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Top 10 Things to Know Before You Apply

1. Fit

Does this opportunity fit you -- your interests, your timeline, your goals?  This is the single most important factor in determining whether you should apply for a competitive grant, scholarship, or fellowship.  How do you determine fit?  Take time to reflect on what it is you want; then talk to the award's advisor, previous applicants, your mentors, etc., to see if your desires match what the award is looking for.

2. Characteristics of awardees

Every award articulates its ideal candidate.  Pay special attention to the values indicated by these descriptions.  If you fit, great!  If not, then this is probably not the right opportunity for you.

3. Eligibility

Similarly, eligibility requirements will be clearly spelled out.  These are firm -- non-negotiable.  If you have clarification questions, ask the award's CC advisor or contact the award's funder/foundation directly.

4. Award benefits

What does the award provide to you, exactly?  Does this match your wants and desires?  Perhaps the award covers tuition but not living expenses.  Or perhaps it covers living expenses but not travel.  Consider whether these benefits are adequate for your needs.

5. Post-award requirements

Does the award require you to do anything in return?  Usually the answer is yes.  Sometimes this is as simple as completing a program in a set amount of time, or maintaining good academic standing.  Sometimes there is more of a commitment, from making a comprehensive report on your project to agreeing to work in a particular job for a specified amount of time.  Be aware of these requirements, and consider whether they match your goals.

6. Acceptance rates

If everything sounds good so far -- you're a fit for the award's ideal candidate, and you're on board with the award's benefits and requirements -- then consider your chances.  How many people receive the award in a given cycle?  Know the odds before you decide to devote the time to apply -- because applying for nationally competitive opportunities is rewarding but also very time-consuming.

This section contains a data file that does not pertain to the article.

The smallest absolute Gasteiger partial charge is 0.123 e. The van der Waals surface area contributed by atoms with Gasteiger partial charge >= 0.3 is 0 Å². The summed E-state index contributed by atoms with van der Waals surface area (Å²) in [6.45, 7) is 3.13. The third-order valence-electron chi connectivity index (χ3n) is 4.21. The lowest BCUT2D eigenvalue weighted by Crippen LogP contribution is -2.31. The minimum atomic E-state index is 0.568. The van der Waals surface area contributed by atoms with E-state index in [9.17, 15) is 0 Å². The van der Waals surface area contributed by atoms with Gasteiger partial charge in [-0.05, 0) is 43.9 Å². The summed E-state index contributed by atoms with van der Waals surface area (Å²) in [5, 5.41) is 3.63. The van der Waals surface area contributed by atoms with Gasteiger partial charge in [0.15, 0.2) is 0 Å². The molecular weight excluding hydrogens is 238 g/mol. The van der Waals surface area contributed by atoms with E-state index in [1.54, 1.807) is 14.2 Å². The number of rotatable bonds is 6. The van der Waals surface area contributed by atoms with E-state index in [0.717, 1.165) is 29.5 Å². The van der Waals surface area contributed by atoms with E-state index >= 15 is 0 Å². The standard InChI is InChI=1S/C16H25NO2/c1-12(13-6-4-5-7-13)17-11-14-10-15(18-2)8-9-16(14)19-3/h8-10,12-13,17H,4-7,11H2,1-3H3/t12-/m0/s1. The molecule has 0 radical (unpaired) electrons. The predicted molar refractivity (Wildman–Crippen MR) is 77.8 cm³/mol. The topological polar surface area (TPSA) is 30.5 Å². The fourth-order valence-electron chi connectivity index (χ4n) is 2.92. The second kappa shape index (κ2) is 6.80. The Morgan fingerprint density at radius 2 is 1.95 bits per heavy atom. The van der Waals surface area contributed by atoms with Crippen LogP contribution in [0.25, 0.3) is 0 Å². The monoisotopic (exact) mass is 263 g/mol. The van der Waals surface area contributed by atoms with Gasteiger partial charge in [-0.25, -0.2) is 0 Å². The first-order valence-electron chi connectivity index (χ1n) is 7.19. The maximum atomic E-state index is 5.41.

7. Application components

Ready to take the plunge?  Carefully note the components of the application.  Many apps have similar components, but each one is unique.  How many letters of recommendation do they require?  Who should write your letters of recommendation?  Does the transcript need to be official?  How many essays are there?  Once you know the components, check out tips to Make Your Application Stand Out.

8. "Institutional nomination"

Does this award require an "institutional nomination"?  If so, this means that someone at Colorado College -- likely the award's campus advisor, but possibly the President -- will need to write you a letter of recommendation and/or forward your application to the competition.  If the latter is required, you will likely compete with other CC students to earn the right to be forwarded to the national competition for consideration.  Talk to the award's campus advisor for more details.

9. Deadlines

Similar to the eligibility requirements, deadlines for nationally competitive opportunities are firm and non-negotiable.  Note the final deadlines for components of the application, and plan to turn in your items well ahead of those deadlines.  (Check out deadlines for undergraduate opportunities, short-term post-graduate fellowships, and graduate school scholarships.)  Plan, also, to set your own deadlines for drafts of your application materials, especially the essays.  Never turn in a first draft; the most competitive applicants spend months crafting their application documents, and then submit them before the final deadlines.

10. Application process

What is the process for this award?  Do you submit directly to the national competition, and then they notify winners?  Are there interviews?  (And if so, will you be required to fund your own travel to the interviews?)  Is there a campus interview/consideration process before the national one?  And when will the process be complete, and awardees notified?  Sometimes these processes are fairly quick, but some can take several months.  Consider whether the process timeline fits with your timeline and plans.